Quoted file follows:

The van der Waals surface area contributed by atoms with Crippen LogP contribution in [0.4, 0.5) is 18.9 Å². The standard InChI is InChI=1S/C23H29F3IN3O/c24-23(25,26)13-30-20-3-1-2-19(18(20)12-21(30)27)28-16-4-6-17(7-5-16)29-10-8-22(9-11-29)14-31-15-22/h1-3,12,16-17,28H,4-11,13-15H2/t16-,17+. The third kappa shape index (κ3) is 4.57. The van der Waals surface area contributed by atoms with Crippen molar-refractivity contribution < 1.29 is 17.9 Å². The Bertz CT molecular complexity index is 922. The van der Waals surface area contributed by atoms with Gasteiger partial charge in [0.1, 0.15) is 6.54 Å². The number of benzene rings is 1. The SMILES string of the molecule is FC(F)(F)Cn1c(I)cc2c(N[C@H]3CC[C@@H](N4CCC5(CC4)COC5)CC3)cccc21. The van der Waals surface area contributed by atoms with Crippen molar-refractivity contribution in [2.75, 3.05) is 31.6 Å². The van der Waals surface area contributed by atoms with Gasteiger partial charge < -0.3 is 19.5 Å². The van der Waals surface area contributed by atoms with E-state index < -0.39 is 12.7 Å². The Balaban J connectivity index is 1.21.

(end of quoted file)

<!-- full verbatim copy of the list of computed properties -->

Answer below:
The van der Waals surface area contributed by atoms with Crippen LogP contribution in [0.4, 0.5) is 18.9 Å². The standard InChI is InChI=1S/C23H29F3IN3O/c24-23(25,26)13-30-20-3-1-2-19(18(20)12-21(30)27)28-16-4-6-17(7-5-16)29-10-8-22(9-11-29)14-31-15-22/h1-3,12,16-17,28H,4-11,13-15H2/t16-,17+. The third kappa shape index (κ3) is 4.57. The van der Waals surface area contributed by atoms with Crippen molar-refractivity contribution < 1.29 is 17.9 Å². The Bertz CT molecular complexity index is 922. The van der Waals surface area contributed by atoms with Gasteiger partial charge in [0.1, 0.15) is 6.54 Å². The number of benzene rings is 1. The SMILES string of the molecule is FC(F)(F)Cn1c(I)cc2c(N[C@H]3CC[C@@H](N4CCC5(CC4)COC5)CC3)cccc21. The van der Waals surface area contributed by atoms with Crippen molar-refractivity contribution in [2.75, 3.05) is 31.6 Å². The van der Waals surface area contributed by atoms with Gasteiger partial charge < -0.3 is 19.5 Å². The van der Waals surface area contributed by atoms with E-state index < -0.39 is 12.7 Å². The Balaban J connectivity index is 1.21.